No, only you would bother posting something so unimaginably retarded. congrats
post #88 of 94
Quote:
Originally Posted by Dorotea View Post

While I have an iPad on pre-order, reading books on it are not high on the list. Believe it or not, there are a lot of people who read books and take pleasure in reading a physical book.

funny my sister is home sick and having a Buffy fest and I hear this is the background about an hour ago.
"Honestly, what is it about them that bothers you so much?"
"The smell."
"Computers don't smell, Rupert."
"I know. Smell is the most powerful trigger to the memory there is. A certain flower, or a whiff of smoke can bring up experiences long forgotten. Books smell musty and rich. The knowledge gained from a computer is a - it has no texture, no context. It's there and then it's gone. If it's to last, then-then the getting of knowledge should be, uh, tangible, it should be smelly."

Quote:
Originally Posted by pmz View Post

This is very, very disappointing for me. Random House better get their s*** together.

Random House isn't against ebooks. Just Apple's way of handling them. What real difference does it make if you buy them from Apple or Amazon or direct from RH. If you use ibooks, kindle for ipad or some converter you googled to make them PDFs.

And just as Apple has a right to yank app spammers, porn etc from their store, so to does Random House have a right to say no to a store. No S*** involved.

A non tech's thoughts on Apple stuff 

(She's family so I'm a little biased)

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A non tech's thoughts on Apple stuff 

(She's family so I'm a little biased)

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post #89 of 94
Quote:
Originally Posted by TECHSTUD View Post

That's here Ireland not hear.
Can you hear me now?

That's the first time you've ever been right about something. Remind to make more typos to try to improve your confidence.
Citing unnamed sources with limited but direct knowledge of the rumoured device - Comedy Insider (Feb 2014)
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Citing unnamed sources with limited but direct knowledge of the rumoured device - Comedy Insider (Feb 2014)
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post #90 of 94
Quote:
Originally Posted by ghostface147 View Post

At least someone has the balls to tell Apple that their way isn't what some companies want. Whether it works out for Random House or not, at least they stood up.

Funny they didn't feel like standing up to Amazon, who was offering a much worse deal...

Random House will come around - once they see the success of everyone else. Just like the music industry that offers DRM free music now - and has historic revenue.

The TV and video content companies are next... Apple does have an ace up their sleeve with Disney.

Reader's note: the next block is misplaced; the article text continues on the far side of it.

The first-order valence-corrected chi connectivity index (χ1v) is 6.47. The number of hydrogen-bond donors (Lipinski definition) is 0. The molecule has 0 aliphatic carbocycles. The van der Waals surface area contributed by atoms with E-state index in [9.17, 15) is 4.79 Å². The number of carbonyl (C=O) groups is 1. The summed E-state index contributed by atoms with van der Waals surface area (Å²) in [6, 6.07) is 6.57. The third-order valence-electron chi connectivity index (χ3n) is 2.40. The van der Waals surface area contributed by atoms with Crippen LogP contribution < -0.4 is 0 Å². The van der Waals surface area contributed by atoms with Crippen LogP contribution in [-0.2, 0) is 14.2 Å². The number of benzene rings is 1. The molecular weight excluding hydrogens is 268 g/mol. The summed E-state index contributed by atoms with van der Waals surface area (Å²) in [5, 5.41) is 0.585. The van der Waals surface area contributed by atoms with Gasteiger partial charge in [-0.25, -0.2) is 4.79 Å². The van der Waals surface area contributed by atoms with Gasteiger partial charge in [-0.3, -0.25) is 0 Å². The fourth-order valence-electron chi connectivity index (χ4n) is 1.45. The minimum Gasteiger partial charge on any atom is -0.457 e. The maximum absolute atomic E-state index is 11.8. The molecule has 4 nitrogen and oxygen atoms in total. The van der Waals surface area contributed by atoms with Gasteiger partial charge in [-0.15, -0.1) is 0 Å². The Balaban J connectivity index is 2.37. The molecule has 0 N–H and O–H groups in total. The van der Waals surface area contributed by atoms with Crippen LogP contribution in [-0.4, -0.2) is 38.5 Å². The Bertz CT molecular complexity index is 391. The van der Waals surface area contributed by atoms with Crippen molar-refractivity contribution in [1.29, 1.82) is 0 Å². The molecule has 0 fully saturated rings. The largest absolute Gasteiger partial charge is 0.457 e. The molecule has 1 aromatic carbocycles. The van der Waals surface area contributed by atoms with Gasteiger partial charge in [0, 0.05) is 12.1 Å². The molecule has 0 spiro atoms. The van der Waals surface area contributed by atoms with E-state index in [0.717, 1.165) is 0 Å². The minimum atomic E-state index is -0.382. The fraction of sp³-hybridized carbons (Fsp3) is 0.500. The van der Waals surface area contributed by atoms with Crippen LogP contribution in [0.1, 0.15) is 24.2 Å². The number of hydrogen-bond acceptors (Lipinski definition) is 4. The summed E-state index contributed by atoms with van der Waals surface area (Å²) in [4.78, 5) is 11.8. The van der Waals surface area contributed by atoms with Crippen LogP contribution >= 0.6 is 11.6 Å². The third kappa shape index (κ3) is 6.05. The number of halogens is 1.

Fun times!
post #91 of 94
Quote:
Originally Posted by johnthebaton View Post

Since I don't see DRM content leaving anytime soon, I personally would rather be locked into Apple's system but know that I can purchase most of the content I want through them, than to have to purchase separate hardware for each publishing company's proprietary DRM schemes.

I think Apple would rather be out of the DRM business and I don't see them making it easier for industries to cling to failed models...

They are willing to go toe to toe with Adobe on Flash, I don't see them backing off on DRM any time soon...
post #92 of 94
Quote:
Originally Posted by Haggar View Post

As it stands now, Apple does not even offer localized iBookstores for localized markets in other countries.

"As it stands now" they don't even offer it in the US so I'm not sure what the significance is.

At one point in time iTunes was US only, and then it expanded.

It's not something Apple has control over - if it upsets you let the publishers know, but moaning about it to Apple or on an Apple board isn't going to change anything.
post #93 of 94
In both cases the business model has been... throw a bag of cash at 10 different artists and if we hit ONE or TWO then we got what we need and then some for the bag of cash we'll need for next years dart game. (and I'm totally making up the numbers... I don't know how many failed artists are signed for each successful one... it could be 1 - 20 or 1 - 50 for all I know... I just know that for every King, Rowling and Steel there are untold thousands of other published authors that MIGHT be lucky enough to break even or only be a SLIGHT loss for the book publishers.
post #94 of 94
Having had an iPad for a couple of months now I think it is too bulky and heavy to be even used seriously as an ebook reader. I think the printed book will be with us for a long long time yet.